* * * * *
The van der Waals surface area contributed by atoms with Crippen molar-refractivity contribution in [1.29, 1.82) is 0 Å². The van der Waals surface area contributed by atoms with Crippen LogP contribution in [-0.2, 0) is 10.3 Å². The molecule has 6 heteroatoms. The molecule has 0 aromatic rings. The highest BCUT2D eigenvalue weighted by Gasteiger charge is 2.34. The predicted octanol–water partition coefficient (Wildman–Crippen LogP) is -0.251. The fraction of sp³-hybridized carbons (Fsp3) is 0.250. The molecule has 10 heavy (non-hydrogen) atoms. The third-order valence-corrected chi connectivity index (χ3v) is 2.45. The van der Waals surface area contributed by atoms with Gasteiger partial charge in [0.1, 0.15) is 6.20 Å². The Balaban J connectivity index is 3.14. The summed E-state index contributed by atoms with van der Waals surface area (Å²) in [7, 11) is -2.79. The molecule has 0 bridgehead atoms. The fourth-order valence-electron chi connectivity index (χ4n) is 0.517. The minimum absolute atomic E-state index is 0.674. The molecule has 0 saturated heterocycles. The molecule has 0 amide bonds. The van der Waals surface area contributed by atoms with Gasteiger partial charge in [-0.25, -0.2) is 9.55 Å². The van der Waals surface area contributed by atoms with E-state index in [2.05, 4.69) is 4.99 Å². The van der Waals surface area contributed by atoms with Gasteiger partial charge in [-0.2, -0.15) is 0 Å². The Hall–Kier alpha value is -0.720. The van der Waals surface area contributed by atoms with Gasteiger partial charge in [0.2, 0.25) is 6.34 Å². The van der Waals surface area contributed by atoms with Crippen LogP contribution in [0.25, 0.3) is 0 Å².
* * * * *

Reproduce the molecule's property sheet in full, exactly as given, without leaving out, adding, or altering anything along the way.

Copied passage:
The van der Waals surface area contributed by atoms with Crippen molar-refractivity contribution in [1.29, 1.82) is 0 Å². The van der Waals surface area contributed by atoms with Crippen LogP contribution in [-0.2, 0) is 10.3 Å². The molecule has 6 heteroatoms. The molecule has 0 aromatic rings. The highest BCUT2D eigenvalue weighted by Gasteiger charge is 2.34. The predicted octanol–water partition coefficient (Wildman–Crippen LogP) is -0.251. The fraction of sp³-hybridized carbons (Fsp3) is 0.250. The molecule has 10 heavy (non-hydrogen) atoms. The third-order valence-corrected chi connectivity index (χ3v) is 2.45. The van der Waals surface area contributed by atoms with Gasteiger partial charge in [0.1, 0.15) is 6.20 Å². The Balaban J connectivity index is 3.14. The summed E-state index contributed by atoms with van der Waals surface area (Å²) in [7, 11) is -2.79. The molecule has 0 bridgehead atoms. The fourth-order valence-electron chi connectivity index (χ4n) is 0.517. The minimum absolute atomic E-state index is 0.674. The molecule has 0 saturated heterocycles. The molecule has 0 amide bonds. The van der Waals surface area contributed by atoms with Gasteiger partial charge in [-0.25, -0.2) is 9.55 Å². The van der Waals surface area contributed by atoms with E-state index in [2.05, 4.69) is 4.99 Å². The van der Waals surface area contributed by atoms with Gasteiger partial charge in [-0.2, -0.15) is 0 Å². The Hall–Kier alpha value is -0.720. The van der Waals surface area contributed by atoms with Gasteiger partial charge in [0.2, 0.25) is 6.34 Å². The van der Waals surface area contributed by atoms with Crippen LogP contribution in [0.25, 0.3) is 0 Å².